• In case the parties do not sign any training agreement, do not agree on the responsibility of reimbursing the training costs:

In this case, even if the Trained People and the enterprise do not sign a TA, but the enterprise has grounds to prove the fact that training activities have been held when a dispute arises, the Trained People still have to be responsible for reimbursing training costs when violating the commitment working duration in one of the above cases.

(ii) Claim for compensation for the training costs for replacement personnel and the compensation cost many times higher than the training cost or a fixed amount of compensation predetermined by the parties

According to Clause 3, Article 62 of the Labor Code 2019 and Clause 2, Article 29 of the Law on Vocational Education 2014, the training costs do not include the training costs for replacement personnel and the compensation cost many times higher than the training cost or a fixed amount of compensation predetermined by the parties. Hence, these types of costs are not considered as training costs according to relevant laws. Therefore, the enterprise’s claim that the Trained People must pay these costs is considered a claim for damages and is governed by civil law. As a result, some cases may occur as follows:

  • In case the Trained People and the enterprise have an agreement to compensate for the training costs for replacement personnel, and the compensation higher than the training cost or a fixed amount of compensation predetermined by the parties if the Trained People violate the committed working duration, it is considered a predetermined compensation agreement and is a civil agreement of the parties. Currently, Vietnamese laws do not obviously stipulate predetermined compensation, but the trial practice at the Courts shows that this amount can be accepted depending on the adjudication norm of each Court. Therefore, in principle, enterprises can still have grounds to request Trained People who violate their commitments to make these predetermined compensations according to the agreement of the parties.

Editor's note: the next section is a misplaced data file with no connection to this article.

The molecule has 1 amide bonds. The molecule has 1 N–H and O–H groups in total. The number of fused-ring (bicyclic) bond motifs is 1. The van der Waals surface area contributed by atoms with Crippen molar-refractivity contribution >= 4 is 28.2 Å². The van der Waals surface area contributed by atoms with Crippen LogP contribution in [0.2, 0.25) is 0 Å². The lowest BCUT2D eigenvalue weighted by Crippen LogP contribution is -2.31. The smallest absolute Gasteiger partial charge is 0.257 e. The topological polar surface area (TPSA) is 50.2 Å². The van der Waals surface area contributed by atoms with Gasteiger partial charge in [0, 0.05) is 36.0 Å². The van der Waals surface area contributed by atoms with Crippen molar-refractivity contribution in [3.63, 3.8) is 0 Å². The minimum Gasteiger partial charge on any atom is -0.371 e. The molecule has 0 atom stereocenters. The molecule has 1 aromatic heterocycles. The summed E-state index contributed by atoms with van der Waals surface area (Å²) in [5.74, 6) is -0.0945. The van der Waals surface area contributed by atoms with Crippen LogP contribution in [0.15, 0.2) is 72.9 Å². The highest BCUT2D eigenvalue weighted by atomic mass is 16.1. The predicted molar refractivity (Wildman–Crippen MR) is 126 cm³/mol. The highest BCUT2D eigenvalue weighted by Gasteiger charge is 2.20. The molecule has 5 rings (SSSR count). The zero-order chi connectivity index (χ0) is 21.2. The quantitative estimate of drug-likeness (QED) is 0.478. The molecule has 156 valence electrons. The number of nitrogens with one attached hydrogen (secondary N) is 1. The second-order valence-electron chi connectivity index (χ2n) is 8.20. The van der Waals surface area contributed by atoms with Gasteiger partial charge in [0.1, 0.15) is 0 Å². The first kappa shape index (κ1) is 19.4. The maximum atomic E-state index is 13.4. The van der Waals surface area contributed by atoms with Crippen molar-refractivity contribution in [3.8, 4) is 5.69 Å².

• If the Trained People and the enterprises do not form any agreement on any predetermined damages in formal writing, the enterprises’ claim for damages will be settled according to the actual damage mechanism, namely the actual damage is equal to the compensation. In this case, the burden of proving the damage of the enterprises is heavier and more challenging.

See more: Requesting Employees To Reimburse For Training Costs And Keeping Employees’ Certificates Or Diplomas When Termining The Labour Relation Before The Binding Duration (part 2).

Disclaimer: This article is for general information only and is not a substitute for legal advice. Apolat Legal is a Vietnamese law firm with experience and capacity to advise on matters related to Employment. Please click here to learn more about our services and contact our lawyers in Vietnam for advice via email info@apolatlegal.com.